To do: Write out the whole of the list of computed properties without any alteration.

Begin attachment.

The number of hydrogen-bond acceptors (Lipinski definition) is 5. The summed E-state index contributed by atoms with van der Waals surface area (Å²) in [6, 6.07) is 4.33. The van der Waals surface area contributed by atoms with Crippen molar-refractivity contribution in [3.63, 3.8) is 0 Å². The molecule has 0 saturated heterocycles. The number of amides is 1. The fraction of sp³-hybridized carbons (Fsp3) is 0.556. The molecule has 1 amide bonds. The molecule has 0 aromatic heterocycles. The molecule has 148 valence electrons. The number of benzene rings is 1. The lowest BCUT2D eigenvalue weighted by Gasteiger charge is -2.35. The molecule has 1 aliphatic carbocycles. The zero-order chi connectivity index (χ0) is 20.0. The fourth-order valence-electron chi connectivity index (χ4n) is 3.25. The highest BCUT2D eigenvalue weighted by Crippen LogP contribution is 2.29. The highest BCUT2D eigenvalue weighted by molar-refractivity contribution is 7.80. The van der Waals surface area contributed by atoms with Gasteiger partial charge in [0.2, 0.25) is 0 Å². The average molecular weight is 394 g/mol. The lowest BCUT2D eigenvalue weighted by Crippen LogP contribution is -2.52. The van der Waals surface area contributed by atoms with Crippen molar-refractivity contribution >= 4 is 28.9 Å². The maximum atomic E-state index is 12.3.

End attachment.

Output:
The number of hydrogen-bond acceptors (Lipinski definition) is 5. The summed E-state index contributed by atoms with van der Waals surface area (Å²) in [6, 6.07) is 4.33. The van der Waals surface area contributed by atoms with Crippen molar-refractivity contribution in [3.63, 3.8) is 0 Å². The molecule has 0 saturated heterocycles. The number of amides is 1. The fraction of sp³-hybridized carbons (Fsp3) is 0.556. The molecule has 1 amide bonds. The molecule has 0 aromatic heterocycles. The molecule has 148 valence electrons. The number of benzene rings is 1. The lowest BCUT2D eigenvalue weighted by Gasteiger charge is -2.35. The molecule has 1 aliphatic carbocycles. The zero-order chi connectivity index (χ0) is 20.0. The fourth-order valence-electron chi connectivity index (χ4n) is 3.25. The highest BCUT2D eigenvalue weighted by Crippen LogP contribution is 2.29. The highest BCUT2D eigenvalue weighted by molar-refractivity contribution is 7.80. The van der Waals surface area contributed by atoms with Gasteiger partial charge in [0.2, 0.25) is 0 Å². The average molecular weight is 394 g/mol. The lowest BCUT2D eigenvalue weighted by Crippen LogP contribution is -2.52. The van der Waals surface area contributed by atoms with Crippen molar-refractivity contribution >= 4 is 28.9 Å². The maximum atomic E-state index is 12.3.